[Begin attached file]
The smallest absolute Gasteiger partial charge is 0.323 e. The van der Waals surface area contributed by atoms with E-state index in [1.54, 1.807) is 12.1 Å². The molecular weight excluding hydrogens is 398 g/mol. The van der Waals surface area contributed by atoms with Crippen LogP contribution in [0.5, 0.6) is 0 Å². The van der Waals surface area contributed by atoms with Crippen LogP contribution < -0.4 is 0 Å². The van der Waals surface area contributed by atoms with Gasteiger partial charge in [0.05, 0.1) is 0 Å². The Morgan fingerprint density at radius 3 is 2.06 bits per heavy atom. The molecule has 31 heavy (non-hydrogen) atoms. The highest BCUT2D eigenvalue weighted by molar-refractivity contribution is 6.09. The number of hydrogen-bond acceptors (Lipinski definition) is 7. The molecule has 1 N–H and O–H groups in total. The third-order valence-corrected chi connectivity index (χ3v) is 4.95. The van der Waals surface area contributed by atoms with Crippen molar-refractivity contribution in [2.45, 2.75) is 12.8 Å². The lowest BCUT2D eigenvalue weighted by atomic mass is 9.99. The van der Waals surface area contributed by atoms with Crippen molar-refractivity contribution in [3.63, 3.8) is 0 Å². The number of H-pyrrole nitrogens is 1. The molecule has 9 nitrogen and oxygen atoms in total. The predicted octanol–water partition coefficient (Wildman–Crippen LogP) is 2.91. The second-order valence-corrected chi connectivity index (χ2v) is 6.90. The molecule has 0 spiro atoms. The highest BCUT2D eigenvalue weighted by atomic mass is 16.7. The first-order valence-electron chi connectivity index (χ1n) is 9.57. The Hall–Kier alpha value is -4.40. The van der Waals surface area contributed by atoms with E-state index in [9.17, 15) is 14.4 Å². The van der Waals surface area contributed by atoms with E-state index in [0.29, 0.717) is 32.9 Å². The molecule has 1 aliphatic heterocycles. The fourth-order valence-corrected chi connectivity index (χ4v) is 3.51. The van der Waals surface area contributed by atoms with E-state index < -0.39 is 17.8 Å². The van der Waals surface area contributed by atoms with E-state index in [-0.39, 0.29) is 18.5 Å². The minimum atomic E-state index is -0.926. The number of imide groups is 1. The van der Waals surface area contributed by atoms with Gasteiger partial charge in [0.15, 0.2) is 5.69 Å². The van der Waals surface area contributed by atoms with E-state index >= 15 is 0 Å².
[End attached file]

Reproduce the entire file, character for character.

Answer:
The smallest absolute Gasteiger partial charge is 0.323 e. The van der Waals surface area contributed by atoms with E-state index in [1.54, 1.807) is 12.1 Å². The molecular weight excluding hydrogens is 398 g/mol. The van der Waals surface area contributed by atoms with Crippen LogP contribution in [0.5, 0.6) is 0 Å². The van der Waals surface area contributed by atoms with Crippen LogP contribution < -0.4 is 0 Å². The van der Waals surface area contributed by atoms with Gasteiger partial charge in [0.05, 0.1) is 0 Å². The Morgan fingerprint density at radius 3 is 2.06 bits per heavy atom. The molecule has 31 heavy (non-hydrogen) atoms. The highest BCUT2D eigenvalue weighted by molar-refractivity contribution is 6.09. The number of hydrogen-bond acceptors (Lipinski definition) is 7. The molecule has 1 N–H and O–H groups in total. The third-order valence-corrected chi connectivity index (χ3v) is 4.95. The van der Waals surface area contributed by atoms with Crippen molar-refractivity contribution in [2.45, 2.75) is 12.8 Å². The lowest BCUT2D eigenvalue weighted by atomic mass is 9.99. The van der Waals surface area contributed by atoms with Crippen molar-refractivity contribution in [3.63, 3.8) is 0 Å². The number of H-pyrrole nitrogens is 1. The molecule has 9 nitrogen and oxygen atoms in total. The predicted octanol–water partition coefficient (Wildman–Crippen LogP) is 2.91. The second-order valence-corrected chi connectivity index (χ2v) is 6.90. The molecule has 0 spiro atoms. The highest BCUT2D eigenvalue weighted by atomic mass is 16.7. The first-order valence-electron chi connectivity index (χ1n) is 9.57. The Hall–Kier alpha value is -4.40. The van der Waals surface area contributed by atoms with E-state index in [9.17, 15) is 14.4 Å². The van der Waals surface area contributed by atoms with E-state index in [0.29, 0.717) is 32.9 Å². The molecule has 1 aliphatic heterocycles. The fourth-order valence-corrected chi connectivity index (χ4v) is 3.51. The van der Waals surface area contributed by atoms with E-state index < -0.39 is 17.8 Å². The van der Waals surface area contributed by atoms with E-state index in [-0.39, 0.29) is 18.5 Å². The minimum atomic E-state index is -0.926. The number of imide groups is 1. The van der Waals surface area contributed by atoms with Gasteiger partial charge in [0.15, 0.2) is 5.69 Å². The van der Waals surface area contributed by atoms with E-state index >= 15 is 0 Å².